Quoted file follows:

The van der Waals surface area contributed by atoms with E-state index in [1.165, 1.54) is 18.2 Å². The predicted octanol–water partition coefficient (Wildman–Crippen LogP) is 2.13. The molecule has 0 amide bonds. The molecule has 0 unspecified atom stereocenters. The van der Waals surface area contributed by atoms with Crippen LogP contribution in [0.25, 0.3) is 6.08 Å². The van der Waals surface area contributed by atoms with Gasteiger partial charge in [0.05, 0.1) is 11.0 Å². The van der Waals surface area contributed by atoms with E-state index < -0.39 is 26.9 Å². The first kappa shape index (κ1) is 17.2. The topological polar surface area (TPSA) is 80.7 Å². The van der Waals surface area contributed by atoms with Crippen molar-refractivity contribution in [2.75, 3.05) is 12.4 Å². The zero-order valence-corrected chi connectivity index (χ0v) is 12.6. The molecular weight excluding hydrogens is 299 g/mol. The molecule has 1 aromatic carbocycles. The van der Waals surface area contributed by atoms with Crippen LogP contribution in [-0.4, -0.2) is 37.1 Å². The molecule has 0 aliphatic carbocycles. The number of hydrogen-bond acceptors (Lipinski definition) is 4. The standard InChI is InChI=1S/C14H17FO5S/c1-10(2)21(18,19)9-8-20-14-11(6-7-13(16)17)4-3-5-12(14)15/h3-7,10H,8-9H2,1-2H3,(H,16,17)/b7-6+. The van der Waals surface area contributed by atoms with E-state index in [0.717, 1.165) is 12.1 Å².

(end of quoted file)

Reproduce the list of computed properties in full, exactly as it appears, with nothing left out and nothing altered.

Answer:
The van der Waals surface area contributed by atoms with E-state index in [1.165, 1.54) is 18.2 Å². The predicted octanol–water partition coefficient (Wildman–Crippen LogP) is 2.13. The molecule has 0 amide bonds. The molecule has 0 unspecified atom stereocenters. The van der Waals surface area contributed by atoms with Crippen LogP contribution in [0.25, 0.3) is 6.08 Å². The van der Waals surface area contributed by atoms with Gasteiger partial charge in [0.05, 0.1) is 11.0 Å². The van der Waals surface area contributed by atoms with E-state index < -0.39 is 26.9 Å². The first kappa shape index (κ1) is 17.2. The topological polar surface area (TPSA) is 80.7 Å². The van der Waals surface area contributed by atoms with Crippen molar-refractivity contribution in [2.75, 3.05) is 12.4 Å². The zero-order valence-corrected chi connectivity index (χ0v) is 12.6. The molecular weight excluding hydrogens is 299 g/mol. The molecule has 1 aromatic carbocycles. The van der Waals surface area contributed by atoms with Crippen LogP contribution in [-0.4, -0.2) is 37.1 Å². The molecule has 0 aliphatic carbocycles. The number of hydrogen-bond acceptors (Lipinski definition) is 4. The standard InChI is InChI=1S/C14H17FO5S/c1-10(2)21(18,19)9-8-20-14-11(6-7-13(16)17)4-3-5-12(14)15/h3-7,10H,8-9H2,1-2H3,(H,16,17)/b7-6+. The van der Waals surface area contributed by atoms with E-state index in [0.717, 1.165) is 12.1 Å².